Last Will And Testament
Anyone who is 18 years of age or more and of sound mind, or is an emancipated minor, can make a Will. A male individual creating a will is referred to as the testator and a female as the testatrix. The validity of a will is determined by the law at the time of death. Testamentary capacity (whether or not you are of sound mind) is determined on the day and at the time the Will is executed. A will has no effect until it has been probated, a state court proceeding.
Except for the provisions for a (1) spouse; (2) family allowance; (3) exempt property; (4) pretermitted spouse or children; and (5) homestead, a testator has the legal right to devise his assets and property to any person or persons, and is not required by law to leave assets and/or property to his next of kin.
Pursuant to Fla. Stat. Section 732.502, a will must be in writing, and the testator must sign the will at the end. In the presence of at least two attesting witnesses, the testator must sign or acknowledge that he previously signed the will, or that another person has subscribed the testator’s name to it, directed by the testator. The witnesses must sign the will both in the presence of the testator, and the presence of each other. In order for a will to be valid, it must be executed according to the formalities required by law. (A common basis for the court to revoke a will is because the witnesses and testator were not all together when the Will was executed.)
- Can a will be signed by an “X” mark?
- Can the court make exceptions for the execution of a will depending on the health and medical circumstances of the testator?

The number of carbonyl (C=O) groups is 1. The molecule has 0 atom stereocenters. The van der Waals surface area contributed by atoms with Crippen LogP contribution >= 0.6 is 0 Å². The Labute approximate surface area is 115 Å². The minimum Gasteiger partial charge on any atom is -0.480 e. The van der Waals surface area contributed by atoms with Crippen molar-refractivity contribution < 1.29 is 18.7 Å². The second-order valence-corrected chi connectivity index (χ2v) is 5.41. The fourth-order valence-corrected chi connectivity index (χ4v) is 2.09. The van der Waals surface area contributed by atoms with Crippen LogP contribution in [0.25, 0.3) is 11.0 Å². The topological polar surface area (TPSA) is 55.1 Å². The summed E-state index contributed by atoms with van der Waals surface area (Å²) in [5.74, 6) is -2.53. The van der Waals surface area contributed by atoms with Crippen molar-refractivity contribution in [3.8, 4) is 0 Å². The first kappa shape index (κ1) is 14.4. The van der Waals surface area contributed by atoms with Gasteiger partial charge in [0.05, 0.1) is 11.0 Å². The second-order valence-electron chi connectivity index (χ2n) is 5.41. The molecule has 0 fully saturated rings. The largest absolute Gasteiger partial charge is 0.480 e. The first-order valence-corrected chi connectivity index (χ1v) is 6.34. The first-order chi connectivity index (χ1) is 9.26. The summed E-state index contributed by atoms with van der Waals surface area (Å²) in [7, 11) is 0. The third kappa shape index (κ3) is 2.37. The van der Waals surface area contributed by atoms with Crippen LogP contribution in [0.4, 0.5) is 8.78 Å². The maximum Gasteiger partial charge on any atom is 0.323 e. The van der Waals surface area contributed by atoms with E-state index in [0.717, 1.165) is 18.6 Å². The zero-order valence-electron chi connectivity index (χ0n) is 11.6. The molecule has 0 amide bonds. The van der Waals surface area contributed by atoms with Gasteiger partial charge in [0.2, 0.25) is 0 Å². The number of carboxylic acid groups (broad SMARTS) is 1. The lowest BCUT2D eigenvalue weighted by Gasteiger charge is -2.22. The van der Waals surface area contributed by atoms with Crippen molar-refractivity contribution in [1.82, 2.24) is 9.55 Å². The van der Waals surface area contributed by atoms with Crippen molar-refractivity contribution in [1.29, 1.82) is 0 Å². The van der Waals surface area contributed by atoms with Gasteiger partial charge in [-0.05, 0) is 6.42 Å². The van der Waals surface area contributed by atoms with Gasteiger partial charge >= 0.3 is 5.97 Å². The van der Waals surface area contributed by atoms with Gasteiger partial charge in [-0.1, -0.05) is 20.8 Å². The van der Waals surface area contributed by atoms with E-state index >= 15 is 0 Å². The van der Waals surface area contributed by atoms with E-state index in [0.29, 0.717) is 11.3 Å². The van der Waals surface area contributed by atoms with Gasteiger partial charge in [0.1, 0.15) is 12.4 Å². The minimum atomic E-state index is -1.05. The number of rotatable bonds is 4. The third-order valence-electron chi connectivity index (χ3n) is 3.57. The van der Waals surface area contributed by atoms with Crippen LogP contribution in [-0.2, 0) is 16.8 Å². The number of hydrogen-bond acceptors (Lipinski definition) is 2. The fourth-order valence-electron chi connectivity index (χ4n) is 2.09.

- Does a will have to be signed in the presence of a Notary Public?
- What is “self-proof” of a will?
- Can a will be handwritten?
- What is a Codicil?
These are questions and concerns frequently made by clients contemplating the correct estate plan for their particular situation. And there are many more. Before you decide on the plan appropriate for you, we will have discussed the legal requirements of a valid will, as well as the pros and cons of a will vs trust. You will then be in a position to make an educated decision as to the best plan for the distribution of your assets after your death. The result will be confidence and peace of mind, knowing that you have taken the steps necessary to help protect the financial well-being of not only yourself but your loved ones, too.
If you die without any estate plan at all, the state will decide how your property shall be allocated. Decisions such as these are too personal and much too important to be made by anyone but you. I look forward to the opportunity to help you with your estate plan; a plan that will allow you to give what you want to who you want.